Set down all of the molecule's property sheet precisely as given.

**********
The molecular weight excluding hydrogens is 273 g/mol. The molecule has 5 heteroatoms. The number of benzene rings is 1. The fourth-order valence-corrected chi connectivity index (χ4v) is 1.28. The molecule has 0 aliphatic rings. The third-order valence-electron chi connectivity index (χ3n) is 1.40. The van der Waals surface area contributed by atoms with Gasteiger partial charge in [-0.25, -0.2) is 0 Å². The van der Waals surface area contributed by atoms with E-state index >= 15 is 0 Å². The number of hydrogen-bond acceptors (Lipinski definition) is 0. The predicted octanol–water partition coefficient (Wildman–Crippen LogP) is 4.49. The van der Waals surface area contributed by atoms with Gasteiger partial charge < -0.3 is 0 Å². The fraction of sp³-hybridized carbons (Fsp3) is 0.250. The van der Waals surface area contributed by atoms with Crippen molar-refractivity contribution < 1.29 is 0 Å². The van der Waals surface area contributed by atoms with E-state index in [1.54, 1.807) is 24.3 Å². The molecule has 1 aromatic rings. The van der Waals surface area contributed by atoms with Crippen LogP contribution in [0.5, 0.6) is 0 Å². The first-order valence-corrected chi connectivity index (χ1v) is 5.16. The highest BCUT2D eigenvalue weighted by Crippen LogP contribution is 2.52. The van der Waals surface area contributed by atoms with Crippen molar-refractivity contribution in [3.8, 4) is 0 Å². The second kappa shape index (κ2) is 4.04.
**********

The molecular weight excluding hydrogens is 273 g/mol. The molecule has 5 heteroatoms. The number of benzene rings is 1. The fourth-order valence-corrected chi connectivity index (χ4v) is 1.28. The molecule has 0 aliphatic rings. The third-order valence-electron chi connectivity index (χ3n) is 1.40. The van der Waals surface area contributed by atoms with Gasteiger partial charge in [-0.25, -0.2) is 0 Å². The van der Waals surface area contributed by atoms with E-state index >= 15 is 0 Å². The number of hydrogen-bond acceptors (Lipinski definition) is 0. The predicted octanol–water partition coefficient (Wildman–Crippen LogP) is 4.49. The van der Waals surface area contributed by atoms with Gasteiger partial charge < -0.3 is 0 Å². The fraction of sp³-hybridized carbons (Fsp3) is 0.250. The van der Waals surface area contributed by atoms with Crippen molar-refractivity contribution < 1.29 is 0 Å². The van der Waals surface area contributed by atoms with E-state index in [1.54, 1.807) is 24.3 Å². The molecule has 1 aromatic rings. The van der Waals surface area contributed by atoms with Crippen LogP contribution in [0.5, 0.6) is 0 Å². The first-order valence-corrected chi connectivity index (χ1v) is 5.16. The highest BCUT2D eigenvalue weighted by Crippen LogP contribution is 2.52. The van der Waals surface area contributed by atoms with Crippen molar-refractivity contribution in [3.8, 4) is 0 Å². The second kappa shape index (κ2) is 4.04.